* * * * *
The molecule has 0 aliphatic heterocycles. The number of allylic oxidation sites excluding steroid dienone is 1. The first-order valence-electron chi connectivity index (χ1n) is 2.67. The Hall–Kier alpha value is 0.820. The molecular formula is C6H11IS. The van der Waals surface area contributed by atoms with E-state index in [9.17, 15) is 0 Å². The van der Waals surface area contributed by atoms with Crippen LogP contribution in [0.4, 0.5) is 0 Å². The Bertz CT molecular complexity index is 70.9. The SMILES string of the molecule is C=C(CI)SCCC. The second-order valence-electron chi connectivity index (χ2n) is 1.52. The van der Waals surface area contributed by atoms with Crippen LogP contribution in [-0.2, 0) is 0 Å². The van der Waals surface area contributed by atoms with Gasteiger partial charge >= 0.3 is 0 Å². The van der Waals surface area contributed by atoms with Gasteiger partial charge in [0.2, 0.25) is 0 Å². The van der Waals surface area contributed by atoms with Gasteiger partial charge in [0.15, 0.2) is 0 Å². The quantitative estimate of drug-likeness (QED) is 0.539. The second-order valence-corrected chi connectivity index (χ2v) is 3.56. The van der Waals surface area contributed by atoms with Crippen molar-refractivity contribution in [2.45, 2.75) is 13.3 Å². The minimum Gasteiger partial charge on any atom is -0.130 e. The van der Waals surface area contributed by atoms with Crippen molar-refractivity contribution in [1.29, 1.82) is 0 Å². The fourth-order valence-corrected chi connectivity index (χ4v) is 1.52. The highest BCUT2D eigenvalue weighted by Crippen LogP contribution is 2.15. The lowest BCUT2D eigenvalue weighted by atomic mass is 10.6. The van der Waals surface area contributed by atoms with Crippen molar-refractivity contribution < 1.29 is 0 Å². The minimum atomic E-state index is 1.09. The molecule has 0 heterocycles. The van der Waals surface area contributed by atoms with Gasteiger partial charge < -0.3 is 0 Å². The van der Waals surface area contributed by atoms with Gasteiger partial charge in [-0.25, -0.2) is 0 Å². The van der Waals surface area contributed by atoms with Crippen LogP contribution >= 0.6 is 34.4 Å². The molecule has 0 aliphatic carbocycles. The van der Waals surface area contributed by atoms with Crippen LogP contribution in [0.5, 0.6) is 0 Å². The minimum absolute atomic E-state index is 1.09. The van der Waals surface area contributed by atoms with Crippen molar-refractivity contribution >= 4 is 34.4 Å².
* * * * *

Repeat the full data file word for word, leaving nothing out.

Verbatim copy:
The molecule has 0 aliphatic heterocycles. The number of allylic oxidation sites excluding steroid dienone is 1. The first-order valence-electron chi connectivity index (χ1n) is 2.67. The Hall–Kier alpha value is 0.820. The molecular formula is C6H11IS. The van der Waals surface area contributed by atoms with E-state index in [9.17, 15) is 0 Å². The van der Waals surface area contributed by atoms with Crippen LogP contribution in [0.4, 0.5) is 0 Å². The Bertz CT molecular complexity index is 70.9. The SMILES string of the molecule is C=C(CI)SCCC. The second-order valence-electron chi connectivity index (χ2n) is 1.52. The van der Waals surface area contributed by atoms with Crippen LogP contribution in [-0.2, 0) is 0 Å². The van der Waals surface area contributed by atoms with Gasteiger partial charge >= 0.3 is 0 Å². The van der Waals surface area contributed by atoms with Gasteiger partial charge in [0.2, 0.25) is 0 Å². The van der Waals surface area contributed by atoms with Gasteiger partial charge in [0.15, 0.2) is 0 Å². The quantitative estimate of drug-likeness (QED) is 0.539. The second-order valence-corrected chi connectivity index (χ2v) is 3.56. The van der Waals surface area contributed by atoms with Crippen molar-refractivity contribution in [2.45, 2.75) is 13.3 Å². The minimum Gasteiger partial charge on any atom is -0.130 e. The van der Waals surface area contributed by atoms with Crippen molar-refractivity contribution in [1.29, 1.82) is 0 Å². The fourth-order valence-corrected chi connectivity index (χ4v) is 1.52. The highest BCUT2D eigenvalue weighted by Crippen LogP contribution is 2.15. The lowest BCUT2D eigenvalue weighted by atomic mass is 10.6. The van der Waals surface area contributed by atoms with Crippen molar-refractivity contribution < 1.29 is 0 Å². The minimum atomic E-state index is 1.09. The molecule has 0 heterocycles. The van der Waals surface area contributed by atoms with Gasteiger partial charge < -0.3 is 0 Å². The van der Waals surface area contributed by atoms with Gasteiger partial charge in [-0.25, -0.2) is 0 Å². The van der Waals surface area contributed by atoms with Crippen LogP contribution >= 0.6 is 34.4 Å². The molecule has 0 aliphatic carbocycles. The van der Waals surface area contributed by atoms with Crippen LogP contribution in [0.5, 0.6) is 0 Å². The minimum absolute atomic E-state index is 1.09. The van der Waals surface area contributed by atoms with Crippen molar-refractivity contribution >= 4 is 34.4 Å².